I woke in the sand, in the dark of night, spitting up gobs of blood.

Embra hovered over me, held me down, kept me whole.

“I’m fine,” I said, my voice dryer than I wanted it, cracked at all the edges. I pushed, she held. I fought, she held. And when I cried for all I lost, all she could never know, she held me too, even if she didn’t understand.

“You almost died,” she said. “You can’t stay in the Star that long. The air is bad. You’re just supposed to grab what you need and—”

“I know.” Images flashed through my mind: linen tents, cloth flapping in the wind. Old faces lined with sand clogged wrinkles. The men and women left behind in the storm. Family. Marta. Was I any smarter than them? Any better? I could have died, I could have… “I know.”

Later, later, in the silence, huddled there together…

“What did you see?” Embra whispered.

That night we made a place together and I told her everything as one by one the family worked to widen the hole in the Star, to kill her, to pull the food out. Careful, ever careful, they were, and I watched as her light went out. I fed Embra my stories and she ate them up. I don’t think she believed me, not really, my stories of that world were like a pretty bauble, glinting in the sky, beautiful and impossible. Only I knew the truth. One day, I would get there, even if I had to pile up all of the dunes, handful by handful, and climb there myself.

Embra said she would climb there with me—hold my hand, kiss my face, catch me if I fell. The days turned into weeks as we built our camp of cloth and sticks around the body of the Star, and at night I told her stories, and we fell in love—or she fell in love with me and I let her, because it was easier that way.
But I knew one day the wind would change.

One day the next storm would come, and then the Star, the way it always did. One day we would run again. And so one night when the sun went to sleep, I took the knife, the little one I kept close, and I put it in Embra’s chest while she slept, and I watched the light go out.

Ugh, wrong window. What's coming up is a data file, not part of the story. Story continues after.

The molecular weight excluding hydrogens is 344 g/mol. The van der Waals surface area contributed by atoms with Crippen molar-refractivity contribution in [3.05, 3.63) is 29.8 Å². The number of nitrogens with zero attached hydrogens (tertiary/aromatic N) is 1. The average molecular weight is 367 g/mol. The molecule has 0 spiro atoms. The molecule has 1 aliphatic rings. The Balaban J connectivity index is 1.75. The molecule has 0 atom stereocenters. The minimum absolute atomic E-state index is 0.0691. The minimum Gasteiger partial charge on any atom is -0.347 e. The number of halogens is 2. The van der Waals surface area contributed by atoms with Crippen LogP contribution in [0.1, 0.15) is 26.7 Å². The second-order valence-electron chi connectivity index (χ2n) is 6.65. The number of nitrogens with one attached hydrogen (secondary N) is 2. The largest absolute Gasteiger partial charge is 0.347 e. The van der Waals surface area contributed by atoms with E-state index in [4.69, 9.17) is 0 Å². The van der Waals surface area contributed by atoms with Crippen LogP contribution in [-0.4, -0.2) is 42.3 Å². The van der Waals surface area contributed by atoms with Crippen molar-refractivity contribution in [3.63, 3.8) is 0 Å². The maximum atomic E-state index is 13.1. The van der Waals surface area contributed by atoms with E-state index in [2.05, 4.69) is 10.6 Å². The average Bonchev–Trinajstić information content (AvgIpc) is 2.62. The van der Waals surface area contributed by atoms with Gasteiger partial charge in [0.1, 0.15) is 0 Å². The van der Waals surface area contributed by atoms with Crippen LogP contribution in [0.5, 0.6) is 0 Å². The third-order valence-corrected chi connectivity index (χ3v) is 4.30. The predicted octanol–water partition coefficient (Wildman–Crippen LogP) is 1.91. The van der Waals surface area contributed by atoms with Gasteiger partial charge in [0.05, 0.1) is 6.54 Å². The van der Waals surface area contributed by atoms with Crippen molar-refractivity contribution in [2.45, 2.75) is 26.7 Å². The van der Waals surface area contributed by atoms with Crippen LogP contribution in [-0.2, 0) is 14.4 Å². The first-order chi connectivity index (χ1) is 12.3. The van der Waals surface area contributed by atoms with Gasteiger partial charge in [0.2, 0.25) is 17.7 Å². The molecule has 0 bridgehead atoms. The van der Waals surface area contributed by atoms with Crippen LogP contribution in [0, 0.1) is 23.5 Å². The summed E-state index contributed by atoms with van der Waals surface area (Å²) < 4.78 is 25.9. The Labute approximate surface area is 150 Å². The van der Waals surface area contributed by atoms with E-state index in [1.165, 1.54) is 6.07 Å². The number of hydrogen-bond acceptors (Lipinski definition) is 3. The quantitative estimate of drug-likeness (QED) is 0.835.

I’m not a monster. I cried. I wept and buried my face in the sand. But I would not let her pull me down, bury me in burning sand and nothingness. I moved on and the dunes took her, just like they took everything. Maybe a star would come again and turn the dunes to glass. Maybe Embra would live forever, encased in perfect prism. I don’t know. I no longer felt the pain in my belly, no great hollow, nothing.

But the point is, I lived.

One day the stars would tell us to move again, they always did.

I meant to run, free. To never stop, to never die.

Princess of the Dunes.

Zachary Tringali lives in sometimes sunny, always swampy Gainesville, Florida, where he’s a freelance writer of entertainment, lifestyle, and medical articles. In his free time he’s an avid runner, studies and loves mythology, and all things geek from comics to games. He’s represented by Carolyn Jenks of The Jenks agency.

Bait

The interior of the houseboat floating on this quiet backwater canal could have been the interior of any low rent, poorly furnished apartment complex in any city, anywhere. All seven units have creaky hardwood floors, raspy hinges on over-painted doors, and blinds whose fractured slats let almost everything in.

We don’t even have a door to the shared hallway. Our neighbor opens theirs a crack, pokes his nose into the hall, and retreats. It doesn’t shut completely.

Edaelia, my frizzy haired roommate, full cheeks, and fierce curves, leans against the window with the eye-level slats parted. “Some shit coming up the canal.”

I nudge her a little and cop her slats. Churning up the canal is a rusty yellow barge pushing mushy brown sludge in frosting-like waves to the crinkled metal breakwater along the far shore. The vacant houses are shuttered; the residents long since removed. “There hasn’t been a barge in six months.”